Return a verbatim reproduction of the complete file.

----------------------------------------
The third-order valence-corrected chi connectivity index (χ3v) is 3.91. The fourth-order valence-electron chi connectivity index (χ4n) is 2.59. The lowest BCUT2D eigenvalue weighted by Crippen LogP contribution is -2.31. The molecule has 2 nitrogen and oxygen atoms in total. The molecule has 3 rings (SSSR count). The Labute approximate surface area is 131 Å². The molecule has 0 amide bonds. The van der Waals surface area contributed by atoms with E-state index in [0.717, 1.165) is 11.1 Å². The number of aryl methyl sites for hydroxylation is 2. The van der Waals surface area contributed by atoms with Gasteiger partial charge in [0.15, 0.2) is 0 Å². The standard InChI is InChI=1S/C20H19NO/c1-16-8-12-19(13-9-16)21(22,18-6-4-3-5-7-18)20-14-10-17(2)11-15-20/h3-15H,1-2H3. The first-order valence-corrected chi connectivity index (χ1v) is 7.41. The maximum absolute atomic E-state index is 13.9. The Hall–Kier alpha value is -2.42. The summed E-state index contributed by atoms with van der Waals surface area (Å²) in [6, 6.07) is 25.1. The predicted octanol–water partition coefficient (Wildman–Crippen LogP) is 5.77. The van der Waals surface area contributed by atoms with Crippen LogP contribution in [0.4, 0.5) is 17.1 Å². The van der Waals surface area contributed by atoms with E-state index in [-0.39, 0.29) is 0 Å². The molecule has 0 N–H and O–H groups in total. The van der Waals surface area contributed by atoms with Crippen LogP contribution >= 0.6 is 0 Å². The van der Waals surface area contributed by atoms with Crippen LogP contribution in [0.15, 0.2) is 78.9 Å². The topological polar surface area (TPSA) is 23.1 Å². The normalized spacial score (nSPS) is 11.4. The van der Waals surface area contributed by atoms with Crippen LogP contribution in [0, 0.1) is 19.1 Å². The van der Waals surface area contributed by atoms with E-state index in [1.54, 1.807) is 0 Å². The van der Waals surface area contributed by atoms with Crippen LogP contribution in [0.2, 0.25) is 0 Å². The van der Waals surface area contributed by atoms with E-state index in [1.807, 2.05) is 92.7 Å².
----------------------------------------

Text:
The third-order valence-corrected chi connectivity index (χ3v) is 3.91. The fourth-order valence-electron chi connectivity index (χ4n) is 2.59. The lowest BCUT2D eigenvalue weighted by Crippen LogP contribution is -2.31. The molecule has 2 nitrogen and oxygen atoms in total. The molecule has 3 rings (SSSR count). The Labute approximate surface area is 131 Å². The molecule has 0 amide bonds. The van der Waals surface area contributed by atoms with E-state index in [0.717, 1.165) is 11.1 Å². The number of aryl methyl sites for hydroxylation is 2. The van der Waals surface area contributed by atoms with Gasteiger partial charge in [0.15, 0.2) is 0 Å². The standard InChI is InChI=1S/C20H19NO/c1-16-8-12-19(13-9-16)21(22,18-6-4-3-5-7-18)20-14-10-17(2)11-15-20/h3-15H,1-2H3. The first-order valence-corrected chi connectivity index (χ1v) is 7.41. The maximum absolute atomic E-state index is 13.9. The Hall–Kier alpha value is -2.42. The summed E-state index contributed by atoms with van der Waals surface area (Å²) in [6, 6.07) is 25.1. The predicted octanol–water partition coefficient (Wildman–Crippen LogP) is 5.77. The van der Waals surface area contributed by atoms with Crippen LogP contribution in [0.4, 0.5) is 17.1 Å². The van der Waals surface area contributed by atoms with E-state index in [-0.39, 0.29) is 0 Å². The molecule has 0 N–H and O–H groups in total. The van der Waals surface area contributed by atoms with Crippen LogP contribution >= 0.6 is 0 Å². The van der Waals surface area contributed by atoms with Crippen LogP contribution in [0.15, 0.2) is 78.9 Å². The topological polar surface area (TPSA) is 23.1 Å². The normalized spacial score (nSPS) is 11.4. The van der Waals surface area contributed by atoms with Crippen LogP contribution in [0, 0.1) is 19.1 Å². The van der Waals surface area contributed by atoms with E-state index in [1.54, 1.807) is 0 Å². The van der Waals surface area contributed by atoms with Crippen LogP contribution in [0.2, 0.25) is 0 Å². The van der Waals surface area contributed by atoms with E-state index in [1.807, 2.05) is 92.7 Å².